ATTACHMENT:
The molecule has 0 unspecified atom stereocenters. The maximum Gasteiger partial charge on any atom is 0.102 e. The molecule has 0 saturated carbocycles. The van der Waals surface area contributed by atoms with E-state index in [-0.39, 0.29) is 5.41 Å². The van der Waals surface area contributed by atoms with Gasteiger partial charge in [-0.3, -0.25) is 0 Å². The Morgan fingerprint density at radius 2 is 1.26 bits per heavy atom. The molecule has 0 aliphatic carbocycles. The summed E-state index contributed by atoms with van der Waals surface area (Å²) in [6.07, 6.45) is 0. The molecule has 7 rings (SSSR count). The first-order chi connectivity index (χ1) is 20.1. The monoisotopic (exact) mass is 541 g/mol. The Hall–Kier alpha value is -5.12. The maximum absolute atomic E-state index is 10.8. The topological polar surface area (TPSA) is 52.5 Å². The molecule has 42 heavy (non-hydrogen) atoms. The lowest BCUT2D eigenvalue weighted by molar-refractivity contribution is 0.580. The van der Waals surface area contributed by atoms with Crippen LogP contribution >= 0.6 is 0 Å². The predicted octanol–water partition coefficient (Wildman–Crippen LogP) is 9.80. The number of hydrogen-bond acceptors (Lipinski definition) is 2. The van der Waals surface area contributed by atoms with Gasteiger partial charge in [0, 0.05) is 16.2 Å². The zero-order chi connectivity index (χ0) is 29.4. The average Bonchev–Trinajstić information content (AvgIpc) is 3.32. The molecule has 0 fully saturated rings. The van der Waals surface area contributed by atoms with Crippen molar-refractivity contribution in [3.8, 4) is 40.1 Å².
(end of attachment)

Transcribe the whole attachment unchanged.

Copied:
The molecule has 0 unspecified atom stereocenters. The maximum Gasteiger partial charge on any atom is 0.102 e. The molecule has 0 saturated carbocycles. The van der Waals surface area contributed by atoms with E-state index in [-0.39, 0.29) is 5.41 Å². The van der Waals surface area contributed by atoms with Gasteiger partial charge in [-0.3, -0.25) is 0 Å². The Morgan fingerprint density at radius 2 is 1.26 bits per heavy atom. The molecule has 0 aliphatic carbocycles. The summed E-state index contributed by atoms with van der Waals surface area (Å²) in [6.07, 6.45) is 0. The molecule has 7 rings (SSSR count). The first-order chi connectivity index (χ1) is 20.1. The monoisotopic (exact) mass is 541 g/mol. The Hall–Kier alpha value is -5.12. The maximum absolute atomic E-state index is 10.8. The topological polar surface area (TPSA) is 52.5 Å². The molecule has 42 heavy (non-hydrogen) atoms. The lowest BCUT2D eigenvalue weighted by molar-refractivity contribution is 0.580. The van der Waals surface area contributed by atoms with Crippen LogP contribution >= 0.6 is 0 Å². The predicted octanol–water partition coefficient (Wildman–Crippen LogP) is 9.80. The number of hydrogen-bond acceptors (Lipinski definition) is 2. The van der Waals surface area contributed by atoms with Gasteiger partial charge in [0, 0.05) is 16.2 Å². The zero-order chi connectivity index (χ0) is 29.4. The average Bonchev–Trinajstić information content (AvgIpc) is 3.32. The molecule has 0 fully saturated rings. The van der Waals surface area contributed by atoms with Crippen molar-refractivity contribution in [3.8, 4) is 40.1 Å².